Fold the brown-tape pocket into final position. Press, pin, or baste as required. Sew the divider between the receipt pocket and the special-bills pocket.

Stitch a quarter inch from the fold -- it will be easy to guide the toe along the fold, if the toe is the correct width.

Unbaste the pocket just attached, fold it into final position, repeat until all pockets are attached.

There was a good reason for the checkbook pocket to stick out three eighths instead of a quarter.

So I picked all the pockets off, then basted them shingled. Now I can't for the life of me see what was so clear when I was half asleep.

I think I need to baste with the decorative edges hidden, and only the bottom pocket's tape visible at the top of the stack. Then when I lay it face down on the checkbook pocket, the top pocket's seam allowance will stick out the farthest.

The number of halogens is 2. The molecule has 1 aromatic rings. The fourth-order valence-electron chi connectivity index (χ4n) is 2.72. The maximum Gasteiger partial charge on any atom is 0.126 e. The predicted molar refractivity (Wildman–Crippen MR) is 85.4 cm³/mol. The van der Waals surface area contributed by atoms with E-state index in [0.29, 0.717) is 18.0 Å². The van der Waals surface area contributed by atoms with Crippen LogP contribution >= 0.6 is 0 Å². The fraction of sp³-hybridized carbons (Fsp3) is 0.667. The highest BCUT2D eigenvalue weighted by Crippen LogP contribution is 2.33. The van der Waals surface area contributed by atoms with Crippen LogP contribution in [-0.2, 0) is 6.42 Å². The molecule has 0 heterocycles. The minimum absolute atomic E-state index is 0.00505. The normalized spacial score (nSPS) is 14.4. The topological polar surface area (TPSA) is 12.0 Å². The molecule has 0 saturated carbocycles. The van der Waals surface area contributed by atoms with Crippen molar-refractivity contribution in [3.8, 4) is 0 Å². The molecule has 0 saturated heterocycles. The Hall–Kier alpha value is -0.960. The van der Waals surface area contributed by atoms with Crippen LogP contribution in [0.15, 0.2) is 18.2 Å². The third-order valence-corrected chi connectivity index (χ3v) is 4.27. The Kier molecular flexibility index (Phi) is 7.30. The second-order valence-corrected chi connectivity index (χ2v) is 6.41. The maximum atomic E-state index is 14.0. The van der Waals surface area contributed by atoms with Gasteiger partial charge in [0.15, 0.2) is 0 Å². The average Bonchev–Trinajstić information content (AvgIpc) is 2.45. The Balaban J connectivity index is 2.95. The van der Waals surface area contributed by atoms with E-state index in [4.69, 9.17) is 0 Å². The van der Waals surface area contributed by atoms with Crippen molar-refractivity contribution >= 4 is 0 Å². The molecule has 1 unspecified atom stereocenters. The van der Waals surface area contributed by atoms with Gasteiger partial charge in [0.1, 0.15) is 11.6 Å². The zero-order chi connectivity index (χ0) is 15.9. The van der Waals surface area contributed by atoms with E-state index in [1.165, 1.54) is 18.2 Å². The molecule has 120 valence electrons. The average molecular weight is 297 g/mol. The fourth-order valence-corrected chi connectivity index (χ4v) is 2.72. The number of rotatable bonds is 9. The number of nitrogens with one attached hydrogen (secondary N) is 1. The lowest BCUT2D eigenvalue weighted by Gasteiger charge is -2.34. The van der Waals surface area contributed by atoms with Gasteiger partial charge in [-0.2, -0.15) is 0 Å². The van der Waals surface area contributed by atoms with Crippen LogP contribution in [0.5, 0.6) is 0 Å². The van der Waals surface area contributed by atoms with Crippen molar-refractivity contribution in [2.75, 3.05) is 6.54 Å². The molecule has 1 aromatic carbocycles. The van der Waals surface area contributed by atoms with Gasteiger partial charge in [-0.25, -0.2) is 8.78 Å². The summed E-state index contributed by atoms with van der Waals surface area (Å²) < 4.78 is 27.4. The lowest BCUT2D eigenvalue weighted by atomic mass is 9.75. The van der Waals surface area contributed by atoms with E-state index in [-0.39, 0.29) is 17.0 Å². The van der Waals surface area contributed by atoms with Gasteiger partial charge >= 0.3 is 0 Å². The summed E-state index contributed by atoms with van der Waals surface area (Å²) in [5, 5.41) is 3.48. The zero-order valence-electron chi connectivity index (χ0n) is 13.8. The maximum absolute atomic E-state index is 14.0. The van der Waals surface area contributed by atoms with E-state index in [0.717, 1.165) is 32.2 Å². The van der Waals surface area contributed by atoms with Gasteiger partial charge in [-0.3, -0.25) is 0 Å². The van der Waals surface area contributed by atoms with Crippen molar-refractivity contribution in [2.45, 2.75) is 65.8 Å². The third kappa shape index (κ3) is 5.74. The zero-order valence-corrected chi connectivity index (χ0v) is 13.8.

And the basted-in shingling will reverse, because each pocket starts out a quarter inch lower than the pocket that will lie on top of it, and it moves up half an inch.

But tomorrow is Sunday and Monday is washday, and Tuesday is predicted to be a good day to take my weekly exercise.

I hope I remember what I'm doing when I take this up again.


12 January 2020

If that bit about the pocket edge starting a quarter inch low and moving up a half inch when sewn didn't make any sense to you -- it didn't make much to me.

In bed last night, I imagined all the pockets standing at right angles to the substrate, then shingling one way if pushed up into the final position and shingling the other way if pushed down into sewing position, and now it makes sense.